5 ways to ace the new job application process
If you’re a professional in today’s working world, you’ve probably realized that the process of acquiring a new job is rapidly evolving.
The traditional, pre-digital method of searching through newspaper ads for positions or even walking into companies to personally drop off your resume are practices of the past. The new reality is that by the time you’re responding to a job posting, you’re probably already behind.
Rather, in today’s business world, you have to be one step ahead of job postings, tapping into your network (which is more powerful than you think) and getting on the radar of the right people before your dream position even pops up on a job board or LinkedIn.
Alex Cavoulacos, co-founder of The Muse, released a brand new book with co-author Kathryn Minshew called The New Rules of Work: The Modern Playbook to Navigating Your Career, which gives step-by-step guidance on finding the right career path, landing that perfect job, growing and advancing in your current field, and other miscellaneous tips to prospering in today’s job market.
Cavoulacos stopped by #BizChats, Mashable’s business show to share with us five top tips any person needs to know to ace the job application process.
1. Know the company
Cavoulacos says: “Do your research. What’s their mission? What are they looking to do? Is there any press that came out recently of expansions that they’re doing? By knowing more about them, than throwing an application at them without doing your research, you’re going to stand out already against other people.”
2. Use your network
Cavoulacos says: “You likely know someone who knows someone, who could be helpful. That doesn’t mean they can get you a job. It might not even mean they can get you an intro, but they might be able to get you some information about the culture there, they might be able to tell you a little bit about what it’s like to work there (if they worked there beforehand), so use LinkedIn, look for second degree connections and don’t be afraid to dig a little bit and see if people could be helpful.”
3. Think quality, not quantity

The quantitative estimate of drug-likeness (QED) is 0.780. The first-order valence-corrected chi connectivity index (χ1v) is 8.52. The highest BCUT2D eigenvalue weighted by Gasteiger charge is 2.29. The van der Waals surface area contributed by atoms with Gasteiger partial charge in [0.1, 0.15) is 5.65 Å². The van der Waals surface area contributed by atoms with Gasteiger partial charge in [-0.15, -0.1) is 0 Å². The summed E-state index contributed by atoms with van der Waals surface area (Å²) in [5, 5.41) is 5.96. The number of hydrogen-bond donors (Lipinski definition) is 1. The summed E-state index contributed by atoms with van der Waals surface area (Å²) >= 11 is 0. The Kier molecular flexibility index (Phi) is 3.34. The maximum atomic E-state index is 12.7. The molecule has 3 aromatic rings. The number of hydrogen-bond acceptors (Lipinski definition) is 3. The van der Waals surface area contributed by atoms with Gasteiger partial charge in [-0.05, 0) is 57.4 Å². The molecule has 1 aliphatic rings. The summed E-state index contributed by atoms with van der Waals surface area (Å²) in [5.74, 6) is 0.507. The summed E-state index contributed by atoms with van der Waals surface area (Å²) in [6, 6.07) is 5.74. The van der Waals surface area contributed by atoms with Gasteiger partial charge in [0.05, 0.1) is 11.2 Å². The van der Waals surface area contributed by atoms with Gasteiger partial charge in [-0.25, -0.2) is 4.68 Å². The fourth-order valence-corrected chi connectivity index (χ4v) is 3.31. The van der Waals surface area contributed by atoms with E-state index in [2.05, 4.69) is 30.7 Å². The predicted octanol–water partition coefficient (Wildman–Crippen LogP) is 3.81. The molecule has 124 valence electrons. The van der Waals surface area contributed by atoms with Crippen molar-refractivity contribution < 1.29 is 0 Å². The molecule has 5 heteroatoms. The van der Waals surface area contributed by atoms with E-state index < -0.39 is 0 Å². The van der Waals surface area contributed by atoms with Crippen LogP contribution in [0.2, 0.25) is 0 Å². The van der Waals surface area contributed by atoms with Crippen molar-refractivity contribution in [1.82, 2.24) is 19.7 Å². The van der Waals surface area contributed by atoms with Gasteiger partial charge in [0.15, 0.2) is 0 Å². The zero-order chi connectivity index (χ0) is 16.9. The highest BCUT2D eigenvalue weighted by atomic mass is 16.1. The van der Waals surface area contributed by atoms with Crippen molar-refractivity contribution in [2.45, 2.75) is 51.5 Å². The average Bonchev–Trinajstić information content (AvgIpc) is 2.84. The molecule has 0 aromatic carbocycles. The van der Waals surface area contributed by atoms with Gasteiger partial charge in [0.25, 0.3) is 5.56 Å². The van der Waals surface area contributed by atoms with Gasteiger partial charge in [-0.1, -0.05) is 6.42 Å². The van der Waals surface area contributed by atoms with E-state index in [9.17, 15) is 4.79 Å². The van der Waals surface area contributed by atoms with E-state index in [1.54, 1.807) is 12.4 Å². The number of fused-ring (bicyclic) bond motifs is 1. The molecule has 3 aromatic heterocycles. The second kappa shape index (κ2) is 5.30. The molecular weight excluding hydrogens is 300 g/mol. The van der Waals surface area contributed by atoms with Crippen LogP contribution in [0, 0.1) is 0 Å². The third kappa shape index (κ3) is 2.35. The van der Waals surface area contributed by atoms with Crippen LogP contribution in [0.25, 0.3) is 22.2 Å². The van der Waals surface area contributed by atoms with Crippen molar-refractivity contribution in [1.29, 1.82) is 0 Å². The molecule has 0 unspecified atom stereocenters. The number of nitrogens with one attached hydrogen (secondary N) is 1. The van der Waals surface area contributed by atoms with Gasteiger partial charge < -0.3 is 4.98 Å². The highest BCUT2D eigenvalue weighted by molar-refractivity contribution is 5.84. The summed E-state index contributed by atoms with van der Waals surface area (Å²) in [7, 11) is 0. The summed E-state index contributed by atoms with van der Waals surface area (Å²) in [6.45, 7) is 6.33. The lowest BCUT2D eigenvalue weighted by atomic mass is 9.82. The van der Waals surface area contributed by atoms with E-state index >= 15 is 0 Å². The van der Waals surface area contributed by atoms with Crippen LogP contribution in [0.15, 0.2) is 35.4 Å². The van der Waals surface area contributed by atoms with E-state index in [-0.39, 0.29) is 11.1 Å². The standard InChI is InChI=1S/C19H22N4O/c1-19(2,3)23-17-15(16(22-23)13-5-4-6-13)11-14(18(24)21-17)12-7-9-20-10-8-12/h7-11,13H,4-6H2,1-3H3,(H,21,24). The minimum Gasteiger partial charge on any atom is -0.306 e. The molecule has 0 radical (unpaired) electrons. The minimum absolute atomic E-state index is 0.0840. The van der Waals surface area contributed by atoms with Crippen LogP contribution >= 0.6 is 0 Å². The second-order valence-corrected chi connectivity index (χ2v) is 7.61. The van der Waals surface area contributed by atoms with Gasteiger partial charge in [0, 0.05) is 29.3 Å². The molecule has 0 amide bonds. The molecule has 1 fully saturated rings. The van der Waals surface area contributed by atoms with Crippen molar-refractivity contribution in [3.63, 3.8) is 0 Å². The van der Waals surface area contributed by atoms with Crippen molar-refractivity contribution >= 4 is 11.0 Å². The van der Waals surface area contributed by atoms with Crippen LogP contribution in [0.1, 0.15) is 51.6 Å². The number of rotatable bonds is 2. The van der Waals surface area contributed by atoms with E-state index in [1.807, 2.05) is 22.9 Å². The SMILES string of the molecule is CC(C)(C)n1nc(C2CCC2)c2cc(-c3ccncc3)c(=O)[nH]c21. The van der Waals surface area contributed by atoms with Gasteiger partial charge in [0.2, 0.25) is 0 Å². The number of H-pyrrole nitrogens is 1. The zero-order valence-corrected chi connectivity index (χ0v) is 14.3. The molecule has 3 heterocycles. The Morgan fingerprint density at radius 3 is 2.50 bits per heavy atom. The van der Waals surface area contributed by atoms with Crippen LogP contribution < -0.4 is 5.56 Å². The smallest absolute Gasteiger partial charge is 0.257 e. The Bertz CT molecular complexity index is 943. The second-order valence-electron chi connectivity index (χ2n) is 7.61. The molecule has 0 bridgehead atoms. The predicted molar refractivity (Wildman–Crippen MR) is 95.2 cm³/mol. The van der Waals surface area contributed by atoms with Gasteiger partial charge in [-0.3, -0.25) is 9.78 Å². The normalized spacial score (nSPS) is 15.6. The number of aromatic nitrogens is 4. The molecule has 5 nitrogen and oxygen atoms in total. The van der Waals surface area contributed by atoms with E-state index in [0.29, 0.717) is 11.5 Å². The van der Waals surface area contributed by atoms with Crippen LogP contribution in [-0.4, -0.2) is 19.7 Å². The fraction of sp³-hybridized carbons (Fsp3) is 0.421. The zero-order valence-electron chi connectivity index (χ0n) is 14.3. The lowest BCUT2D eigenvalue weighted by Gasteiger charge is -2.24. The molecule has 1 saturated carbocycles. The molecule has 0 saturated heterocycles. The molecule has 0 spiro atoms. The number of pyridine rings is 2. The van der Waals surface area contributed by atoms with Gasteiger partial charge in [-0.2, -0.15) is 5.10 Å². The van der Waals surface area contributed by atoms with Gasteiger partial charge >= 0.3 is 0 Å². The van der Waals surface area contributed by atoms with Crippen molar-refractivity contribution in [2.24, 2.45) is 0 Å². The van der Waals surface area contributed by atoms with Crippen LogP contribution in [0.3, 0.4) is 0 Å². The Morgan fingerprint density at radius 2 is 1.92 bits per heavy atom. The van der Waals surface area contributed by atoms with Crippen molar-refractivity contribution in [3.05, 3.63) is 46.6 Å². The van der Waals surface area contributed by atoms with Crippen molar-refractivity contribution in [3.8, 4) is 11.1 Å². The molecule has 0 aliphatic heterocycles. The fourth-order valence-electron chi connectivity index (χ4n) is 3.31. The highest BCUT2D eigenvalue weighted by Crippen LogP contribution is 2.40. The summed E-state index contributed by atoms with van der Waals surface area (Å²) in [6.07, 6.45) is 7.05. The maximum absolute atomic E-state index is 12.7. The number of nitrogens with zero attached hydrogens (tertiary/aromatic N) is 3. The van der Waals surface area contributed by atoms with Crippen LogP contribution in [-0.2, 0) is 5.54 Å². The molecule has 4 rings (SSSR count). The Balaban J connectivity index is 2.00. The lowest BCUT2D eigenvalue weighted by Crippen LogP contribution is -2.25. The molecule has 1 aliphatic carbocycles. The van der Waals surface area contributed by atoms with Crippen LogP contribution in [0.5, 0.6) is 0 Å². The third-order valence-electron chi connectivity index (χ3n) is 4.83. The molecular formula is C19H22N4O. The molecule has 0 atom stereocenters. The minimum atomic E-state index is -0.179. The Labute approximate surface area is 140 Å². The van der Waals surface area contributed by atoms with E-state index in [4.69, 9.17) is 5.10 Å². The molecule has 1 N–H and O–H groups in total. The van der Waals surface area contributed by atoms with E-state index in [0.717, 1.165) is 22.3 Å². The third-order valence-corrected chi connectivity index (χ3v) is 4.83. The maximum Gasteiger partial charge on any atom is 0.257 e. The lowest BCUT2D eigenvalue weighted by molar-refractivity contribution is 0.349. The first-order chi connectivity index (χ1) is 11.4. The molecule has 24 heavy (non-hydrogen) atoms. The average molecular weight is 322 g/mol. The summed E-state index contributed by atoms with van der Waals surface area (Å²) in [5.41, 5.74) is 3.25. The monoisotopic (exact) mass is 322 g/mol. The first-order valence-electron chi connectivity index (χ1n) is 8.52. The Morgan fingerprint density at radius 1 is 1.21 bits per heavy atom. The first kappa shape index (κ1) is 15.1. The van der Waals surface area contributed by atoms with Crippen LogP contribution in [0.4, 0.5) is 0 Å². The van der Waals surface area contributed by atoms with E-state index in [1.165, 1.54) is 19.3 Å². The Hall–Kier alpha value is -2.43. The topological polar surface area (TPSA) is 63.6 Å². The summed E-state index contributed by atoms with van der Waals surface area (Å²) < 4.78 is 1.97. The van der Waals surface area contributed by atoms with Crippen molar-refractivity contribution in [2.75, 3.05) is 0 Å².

Cavoulacos says: “One of the biggest mistakes people make in their job search is what we call the ‘spray and pray,’ which is updating your resume once then applying to as many jobs as possible — if what you are saying to yourself is ‘today was successful because I applied to 30 jobs,’ you are not doing it right. It’s really important to take the time, find the right roles and then craft those applications so that you really stand out, because against those people who are doing ‘spray and pray,’ you have no chance.
4. Practice telling your story
Cavoulacos says: “There’s a lot of questions that are less formulaic than they used to be in the interview process now, but there’s still some questions you’re going to get asked no matter what, so practicing the ‘how did you get to where you were?’ or ‘tell me about yourself.'”
“The last thing you want to do is take 20 minutes out of a 30 minute interview telling your life story,” she adds. “Take the time to think about what’s the narrative, what do you want to include, what are you skipping over, they can always ask you more, they have your resume in front of them, but make sure you’ve practiced how you’re going to give that short version, the slightly longer version of the ‘tell me your story,’ question.”
5. Remember you’re interviewing the company, too.
Cavoulacos says: “As you’re going through this process, it’s really something you can spend a lot of time thinking about: ‘Am I impressing them?’ ‘Do they want me?’ and then all of a sudden you get to the end of the road and you’re like: ‘Oh! Uh, do I want them?‘”
“Make sure you spend the time to ask those questions. Get to know the people you’re interviewing with, ask them what they enjoy about the company, what projects they’re working on, finding out more about the benefits, the perks, the traditions, the culture of the company — all of that is fair game,” she adds.
“You can both do that doing research online, but when you’re in the office look around. Is it an open floor plan? What’s the energy like? Are you hearing anything about how people interact? Are you meeting people from different departments? Those are all clues that should give your gut either a sense of ‘yeah, this feels right,’ or maybe it doesn’t and that’s okay. You can even withdraw from the interview process if it feels like it’s not a good fit, but you want to make sure by the time you make a decision, you have enough information to know it’s the right fit for you.”